One from UK national newspapers has asked for comment on what it means to be British. So here is a statement from a guy in Switzerland who lived in Britain for twelve years.

“Being British is driving a German car to an Irish pub for a Belgian beer, then driving home, having an Indian curry or a Turkish kebab on the way, sitting on Swedish furniture and watching American shows on a Japanese television. And the most British thing of all? Suspicion of anything foreign!

As in the story above, we often see things as we are rather than as they are. We see things through our experiences, our political opinions, our prejudices, our nationalities, our affiliations, etc. But what happens when we think we don’t see what we see? What happens when we look at someone or something through those rose-colored glasses we all tend to have?

Allow me to illustrate. A young couple moves into a new neighborhood. The next day, while they are having breakfast, the young woman sees her neighbor hanging out the laundry. “This laundry is not very clean,” she said. “She doesn’t know how to wash properly. Maybe she needs a better laundry soap. Each time her neighbor hung out her clothes to dry, the young woman made the same comments.

About a month later, the wife was surprised to see nice clean laundry on the line and said to her husband, “Look, she’s learned how to wash properly. I wonder who taught him that? The husband said, “I got up early this morning and cleaned our windows.

It’s easy to turn a molehill into a mountain when our eye windows are dirty. It’s much easier to try to change everyone when it’s us who need to change. The problem with dirty windows is that we can become cynical and jaded. H. L. Mencken said, “A cynic is a man who, when he smells flowers, looks for a coffin.” Dirty mental or emotional windows often end up hurting the critic more than the critic.

This illustration does not mean that we throw away discernment or that everything we see is dirty. However, let us examine ourselves first and ensure that the windows of our soul are clean enough to see others and our experiences clearly and without judgment.

The Bible gives us wisdom on this. “For the pure, everything is pure; but for those who are defiled and unbelieving, nothing is pure, but their mind and their conscience are defiled. Titus 1:15. In other words, for the pure, everything is pure. For the impure, everything is impure. Herbert Samuel says: “The world is like a mirror. Frown, and he frowns at you. Smile at him, and he smiles too. We rarely see what we are not looking for.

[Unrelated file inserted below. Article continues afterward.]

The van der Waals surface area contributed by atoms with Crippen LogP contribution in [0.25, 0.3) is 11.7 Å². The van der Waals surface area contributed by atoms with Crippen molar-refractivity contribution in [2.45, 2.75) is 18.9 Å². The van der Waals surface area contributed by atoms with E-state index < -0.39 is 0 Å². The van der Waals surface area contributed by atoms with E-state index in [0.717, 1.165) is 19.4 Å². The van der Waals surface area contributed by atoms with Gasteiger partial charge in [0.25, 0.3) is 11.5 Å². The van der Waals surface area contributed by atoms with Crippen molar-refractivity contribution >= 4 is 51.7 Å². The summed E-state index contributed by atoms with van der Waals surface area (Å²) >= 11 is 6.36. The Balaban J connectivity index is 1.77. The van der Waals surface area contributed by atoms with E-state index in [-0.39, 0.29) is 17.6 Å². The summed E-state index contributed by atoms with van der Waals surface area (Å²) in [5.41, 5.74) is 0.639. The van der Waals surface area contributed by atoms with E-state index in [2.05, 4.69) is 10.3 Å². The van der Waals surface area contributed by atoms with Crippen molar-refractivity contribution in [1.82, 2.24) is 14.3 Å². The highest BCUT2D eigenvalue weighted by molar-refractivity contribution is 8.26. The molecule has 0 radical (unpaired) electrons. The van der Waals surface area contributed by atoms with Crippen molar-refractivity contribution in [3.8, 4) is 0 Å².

So here’s a question for you. When you open your eyes, what do you see? Here is what a writer wrote. Maybe it could be you.

“You just have to open your eyes to see the work of God. I don’t worship the stars, but they make me worship God. Likewise, I do not worship humanity. But when I look around at the people in my life, I am in awe of their vast array of gifts and talents. To see these people is so incredible that it makes me thank the Creator of Life.

I look around and see beauty in one place and deep sadness and sorrow in another. It makes me stop and give thanks for my life, a life filled with hope, purpose and safety in pain. And my faith compels me to believe that there is a future and a hope because the sense of life and creation that surrounds me is not there by mistake but by glorious purpose.

Let me guess what many of us are thinking. “This writer does not deal with reality. There is so much evil in life. There are so many injustices in the world. This person did not experience what I experienced. This person sits there doing nothing about all the problems we have in our world. They are so heavenly that they are no good on earth.

The Bible says that Jesus knew what was in human beings, but he wouldn’t let human things give him a dirty window through which to look. Why? He had his Father’s eyes. He saw people and events as God sees people and events. Jesus could separate the person from their problems and behaviors. Jesus’ perspective was, “Yes, it’s real, it’s messy, but that’s why I came to earth. Let’s redeem it.

Jesus understood the idea that, for the pure, everything is pure. If Jesus saw life through the dirty window of the “wounded, bitter, or cynical,” He would not have set out to do good and help all those in need. A fruitful life sees the dirty window but is not paralyzed by the dirty window. I guarantee you’ll help more people, solve more problems, and turn bad into good with a vision like the author of this article. God designed heavenly good to make us good on earth.

When you open your eyes today, what do you see? Perhaps it is time to look at life as Jesus did, through eyes healed by grace. Then you will say, “Yes, I see the mess, but with God’s help, let’s turn the mess into a message.”


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